The past several months, for those of us fighting to bridge our stark economic divides in the United States, have seen one dismal moment after another. The Republican tax plan passed late last year caters to the nation’s wealthiest. And the Janus case now before the Supreme Court threatens to devastate public sector unions and the workers they represent.

But down at the local level activists are now fighting back, pushing for a more equitable economy. In West Virginia, teachers and school support staff are striking statewide — and inspiring public employees all across the country. And on the tax front progressives are offering up promising egalitarian initiatives that range from new taxes on luxury real estate transactions to plugs for carried interest loopholes. In this week’s issue, more on these encouraging signs for a brighter, more equal tomorrow.

Chuck Collins, for the Institute for Policy Studies team
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Florida Farmworkers Push for Fairness in the Fields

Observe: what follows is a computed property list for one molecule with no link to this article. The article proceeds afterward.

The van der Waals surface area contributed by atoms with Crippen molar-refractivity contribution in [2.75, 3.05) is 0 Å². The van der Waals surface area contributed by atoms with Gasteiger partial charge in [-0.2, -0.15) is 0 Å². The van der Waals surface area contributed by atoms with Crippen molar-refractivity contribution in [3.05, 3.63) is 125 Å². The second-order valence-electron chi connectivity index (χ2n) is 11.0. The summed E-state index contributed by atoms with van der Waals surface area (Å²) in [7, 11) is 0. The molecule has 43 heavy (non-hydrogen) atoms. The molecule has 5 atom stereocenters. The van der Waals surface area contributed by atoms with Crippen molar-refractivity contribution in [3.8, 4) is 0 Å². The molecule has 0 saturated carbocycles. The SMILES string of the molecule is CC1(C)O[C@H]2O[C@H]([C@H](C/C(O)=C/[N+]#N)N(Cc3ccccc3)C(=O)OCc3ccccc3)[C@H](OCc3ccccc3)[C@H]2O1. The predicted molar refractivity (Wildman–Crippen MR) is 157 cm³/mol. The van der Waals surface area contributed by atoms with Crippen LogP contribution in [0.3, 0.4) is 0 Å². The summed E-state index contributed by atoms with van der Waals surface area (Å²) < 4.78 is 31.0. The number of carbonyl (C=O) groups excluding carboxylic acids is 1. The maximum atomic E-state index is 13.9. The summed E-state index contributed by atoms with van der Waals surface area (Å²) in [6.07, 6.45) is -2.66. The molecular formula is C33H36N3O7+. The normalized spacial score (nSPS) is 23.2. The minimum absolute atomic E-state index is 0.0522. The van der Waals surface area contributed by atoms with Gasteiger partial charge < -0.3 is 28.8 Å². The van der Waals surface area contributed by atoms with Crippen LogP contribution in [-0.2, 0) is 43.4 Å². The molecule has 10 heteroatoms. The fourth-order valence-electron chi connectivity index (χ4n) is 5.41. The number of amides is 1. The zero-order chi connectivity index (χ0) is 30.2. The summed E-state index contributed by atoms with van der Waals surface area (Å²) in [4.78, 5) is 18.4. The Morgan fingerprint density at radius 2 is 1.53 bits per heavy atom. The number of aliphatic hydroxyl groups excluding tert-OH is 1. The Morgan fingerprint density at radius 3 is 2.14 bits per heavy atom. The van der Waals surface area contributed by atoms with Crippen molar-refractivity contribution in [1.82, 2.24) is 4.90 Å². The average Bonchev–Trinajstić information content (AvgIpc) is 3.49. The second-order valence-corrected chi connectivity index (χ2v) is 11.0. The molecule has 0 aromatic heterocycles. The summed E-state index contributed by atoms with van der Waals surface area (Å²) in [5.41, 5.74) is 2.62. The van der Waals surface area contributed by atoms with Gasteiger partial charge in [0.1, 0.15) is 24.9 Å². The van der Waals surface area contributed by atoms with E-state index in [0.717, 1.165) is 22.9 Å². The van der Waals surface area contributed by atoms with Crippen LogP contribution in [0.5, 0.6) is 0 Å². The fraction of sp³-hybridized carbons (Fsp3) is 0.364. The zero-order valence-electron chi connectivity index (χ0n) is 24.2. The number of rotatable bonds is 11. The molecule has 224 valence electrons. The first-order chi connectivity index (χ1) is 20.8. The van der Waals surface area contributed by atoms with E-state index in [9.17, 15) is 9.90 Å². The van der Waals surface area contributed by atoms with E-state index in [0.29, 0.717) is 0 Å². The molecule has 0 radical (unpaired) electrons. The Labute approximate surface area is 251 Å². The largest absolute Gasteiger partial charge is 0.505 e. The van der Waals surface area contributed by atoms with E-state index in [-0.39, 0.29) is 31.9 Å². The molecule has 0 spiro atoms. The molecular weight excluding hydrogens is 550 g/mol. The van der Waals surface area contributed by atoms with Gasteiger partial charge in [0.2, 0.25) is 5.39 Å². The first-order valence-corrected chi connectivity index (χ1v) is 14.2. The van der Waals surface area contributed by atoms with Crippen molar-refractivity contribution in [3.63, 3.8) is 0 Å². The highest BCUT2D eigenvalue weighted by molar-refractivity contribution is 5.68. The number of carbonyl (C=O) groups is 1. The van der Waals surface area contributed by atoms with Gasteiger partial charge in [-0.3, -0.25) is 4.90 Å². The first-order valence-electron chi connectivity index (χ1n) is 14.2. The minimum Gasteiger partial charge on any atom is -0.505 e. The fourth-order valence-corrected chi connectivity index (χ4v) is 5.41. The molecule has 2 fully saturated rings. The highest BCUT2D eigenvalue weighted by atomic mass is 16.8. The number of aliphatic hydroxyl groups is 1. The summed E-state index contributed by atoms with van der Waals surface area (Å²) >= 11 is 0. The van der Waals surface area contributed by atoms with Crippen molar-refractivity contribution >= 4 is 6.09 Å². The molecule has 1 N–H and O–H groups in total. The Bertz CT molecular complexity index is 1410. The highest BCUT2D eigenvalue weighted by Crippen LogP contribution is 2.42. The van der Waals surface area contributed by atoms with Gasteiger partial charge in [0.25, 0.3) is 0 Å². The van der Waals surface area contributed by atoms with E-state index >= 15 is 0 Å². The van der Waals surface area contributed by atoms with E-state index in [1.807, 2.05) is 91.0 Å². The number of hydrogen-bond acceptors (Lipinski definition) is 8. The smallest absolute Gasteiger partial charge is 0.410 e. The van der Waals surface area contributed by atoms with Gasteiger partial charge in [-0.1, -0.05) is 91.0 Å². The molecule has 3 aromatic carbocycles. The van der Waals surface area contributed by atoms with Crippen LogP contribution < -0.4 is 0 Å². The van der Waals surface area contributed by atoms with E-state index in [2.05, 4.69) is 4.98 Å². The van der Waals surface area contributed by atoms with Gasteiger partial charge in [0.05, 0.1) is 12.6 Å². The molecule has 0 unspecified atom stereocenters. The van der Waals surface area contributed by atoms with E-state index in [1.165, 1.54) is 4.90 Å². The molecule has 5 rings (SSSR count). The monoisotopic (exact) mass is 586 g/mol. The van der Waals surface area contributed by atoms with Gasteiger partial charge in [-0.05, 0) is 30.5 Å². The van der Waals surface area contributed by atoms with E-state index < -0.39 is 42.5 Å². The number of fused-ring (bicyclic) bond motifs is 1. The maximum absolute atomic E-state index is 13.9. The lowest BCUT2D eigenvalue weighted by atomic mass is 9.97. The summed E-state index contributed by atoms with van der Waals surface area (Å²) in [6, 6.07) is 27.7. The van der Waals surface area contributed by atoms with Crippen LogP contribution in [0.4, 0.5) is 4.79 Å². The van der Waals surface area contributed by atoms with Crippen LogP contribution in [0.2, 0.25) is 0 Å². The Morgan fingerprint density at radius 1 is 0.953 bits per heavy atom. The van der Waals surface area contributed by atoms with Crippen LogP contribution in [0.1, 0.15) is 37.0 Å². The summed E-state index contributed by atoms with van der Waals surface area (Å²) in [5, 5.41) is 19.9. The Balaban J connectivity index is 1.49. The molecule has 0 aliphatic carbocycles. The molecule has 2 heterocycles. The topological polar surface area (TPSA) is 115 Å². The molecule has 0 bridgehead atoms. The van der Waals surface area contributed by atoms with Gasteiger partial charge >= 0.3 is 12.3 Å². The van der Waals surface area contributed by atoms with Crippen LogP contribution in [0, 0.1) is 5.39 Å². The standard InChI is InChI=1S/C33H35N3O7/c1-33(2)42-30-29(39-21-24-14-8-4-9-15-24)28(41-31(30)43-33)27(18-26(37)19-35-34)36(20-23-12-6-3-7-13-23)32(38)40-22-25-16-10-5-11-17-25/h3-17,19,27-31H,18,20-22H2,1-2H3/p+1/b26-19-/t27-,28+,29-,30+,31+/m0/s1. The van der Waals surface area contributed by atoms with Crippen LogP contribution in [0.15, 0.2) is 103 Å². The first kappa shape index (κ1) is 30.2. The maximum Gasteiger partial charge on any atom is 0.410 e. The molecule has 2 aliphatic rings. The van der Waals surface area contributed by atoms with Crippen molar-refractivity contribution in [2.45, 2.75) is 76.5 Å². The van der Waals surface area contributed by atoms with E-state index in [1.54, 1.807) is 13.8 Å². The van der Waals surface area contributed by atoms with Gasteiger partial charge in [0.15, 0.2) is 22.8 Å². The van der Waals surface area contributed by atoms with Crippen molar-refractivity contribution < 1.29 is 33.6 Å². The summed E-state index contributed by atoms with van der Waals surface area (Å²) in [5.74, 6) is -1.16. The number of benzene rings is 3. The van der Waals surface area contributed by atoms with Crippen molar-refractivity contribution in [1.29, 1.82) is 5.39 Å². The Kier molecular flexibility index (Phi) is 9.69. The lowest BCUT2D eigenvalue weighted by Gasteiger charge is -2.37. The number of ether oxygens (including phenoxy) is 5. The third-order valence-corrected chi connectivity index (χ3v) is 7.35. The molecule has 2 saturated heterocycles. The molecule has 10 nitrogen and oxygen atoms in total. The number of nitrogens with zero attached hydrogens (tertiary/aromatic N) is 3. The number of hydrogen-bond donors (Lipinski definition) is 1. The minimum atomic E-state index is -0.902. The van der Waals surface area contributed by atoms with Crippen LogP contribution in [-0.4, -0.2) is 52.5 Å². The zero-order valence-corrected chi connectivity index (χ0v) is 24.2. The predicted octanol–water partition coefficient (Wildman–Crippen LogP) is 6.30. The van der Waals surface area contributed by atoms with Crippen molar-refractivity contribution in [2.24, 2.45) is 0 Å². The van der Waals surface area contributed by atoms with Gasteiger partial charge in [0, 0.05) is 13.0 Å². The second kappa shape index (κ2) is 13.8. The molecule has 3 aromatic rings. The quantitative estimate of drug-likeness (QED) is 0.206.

Gerardo Reyes Chavez has been a farmworker for most of his life, one key reason why he’s been such an effective organizer for the Coalition of Immokalee Workers. Reyes and the farmworkers in the coalition aren’t looking for experts who can come save them. They’ve created a worker-driven program that demands accountability from Florida’s tomato growers and the food companies they supply. And they’re seeking allies who can listen and commit to their struggle for dignity. co-editor Negin Owliaei has more on the Coalition of Immokalee Workers and its landmark Fair Food Program.